Both Armstrongism and the Jehovah's Witnesses are offshoots of the Millerite Adventists of the 1830s and 1840s.
It alludes to their practice of shunning ex-members.
A gathering of three or more elders has the authority to expel an errant believer from the community, a custom that recalls the Hasidic movement. This is rarely done, however, according to [a Jehovah's Witness elder]. “My rough estimate is that we’re talking about 0.5 percent to 0.8 percent of the believers a year,” he says.In other words ex-members are shunned. It is sad to see that terrible practice occurring there as well.
In the course of the article it is mentioned that Jehovah's Witnesses are forbidden from celebrating birthdays.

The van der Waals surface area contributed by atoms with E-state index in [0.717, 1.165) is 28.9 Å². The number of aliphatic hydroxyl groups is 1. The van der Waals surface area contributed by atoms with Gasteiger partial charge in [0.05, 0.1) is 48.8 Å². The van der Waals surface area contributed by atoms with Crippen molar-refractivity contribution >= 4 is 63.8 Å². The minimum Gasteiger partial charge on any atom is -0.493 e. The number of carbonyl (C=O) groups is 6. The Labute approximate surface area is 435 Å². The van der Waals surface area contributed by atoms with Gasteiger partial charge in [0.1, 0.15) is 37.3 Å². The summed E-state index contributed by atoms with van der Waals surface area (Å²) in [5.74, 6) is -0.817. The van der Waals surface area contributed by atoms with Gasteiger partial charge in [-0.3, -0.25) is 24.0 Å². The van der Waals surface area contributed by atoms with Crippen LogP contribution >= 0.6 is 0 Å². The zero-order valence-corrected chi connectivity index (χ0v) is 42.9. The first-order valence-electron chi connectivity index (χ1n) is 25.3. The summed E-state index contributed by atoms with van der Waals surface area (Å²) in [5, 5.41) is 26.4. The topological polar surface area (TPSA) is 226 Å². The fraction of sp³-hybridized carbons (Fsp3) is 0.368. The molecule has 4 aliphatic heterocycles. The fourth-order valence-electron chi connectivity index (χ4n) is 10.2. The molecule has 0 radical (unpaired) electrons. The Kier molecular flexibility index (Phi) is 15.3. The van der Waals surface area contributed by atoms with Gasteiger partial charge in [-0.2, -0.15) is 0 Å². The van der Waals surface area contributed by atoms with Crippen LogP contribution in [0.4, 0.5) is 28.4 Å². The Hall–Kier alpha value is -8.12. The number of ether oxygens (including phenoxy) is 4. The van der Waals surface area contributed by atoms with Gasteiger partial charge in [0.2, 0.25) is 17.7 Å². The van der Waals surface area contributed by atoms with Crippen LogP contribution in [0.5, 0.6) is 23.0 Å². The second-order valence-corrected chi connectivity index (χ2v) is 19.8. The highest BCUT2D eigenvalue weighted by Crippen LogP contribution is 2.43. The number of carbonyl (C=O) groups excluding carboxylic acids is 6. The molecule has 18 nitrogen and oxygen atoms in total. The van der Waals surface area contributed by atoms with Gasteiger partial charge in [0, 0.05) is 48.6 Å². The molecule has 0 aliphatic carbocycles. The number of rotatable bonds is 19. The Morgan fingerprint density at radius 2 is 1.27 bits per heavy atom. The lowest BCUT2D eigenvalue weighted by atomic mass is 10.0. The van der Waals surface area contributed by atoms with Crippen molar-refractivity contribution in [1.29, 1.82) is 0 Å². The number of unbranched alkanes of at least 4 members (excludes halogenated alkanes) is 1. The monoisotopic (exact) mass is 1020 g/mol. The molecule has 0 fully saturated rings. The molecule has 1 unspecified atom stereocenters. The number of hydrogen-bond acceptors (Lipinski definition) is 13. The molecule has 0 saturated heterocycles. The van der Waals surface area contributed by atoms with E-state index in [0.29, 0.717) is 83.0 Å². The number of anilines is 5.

Jehovah’s Witnesses believe that birthday celebrations have pagan roots – and the Bible condemns sorcery, fortune-telling, spiritism and the like. They believe it is not by chance that neither the Hebrew Bible nor the New Testament have a single mention of one servant of God who celebrated a birthday. After all, the birthdays of two people who did not serve God are mentioned negatively in the Bible.HWA and his imitators used precisely the same argument to ban birthdays. HWA plagiarized this idea from the Jehovah's Witnesses. HWA would make this argument and yet Jews celebrate birthdays.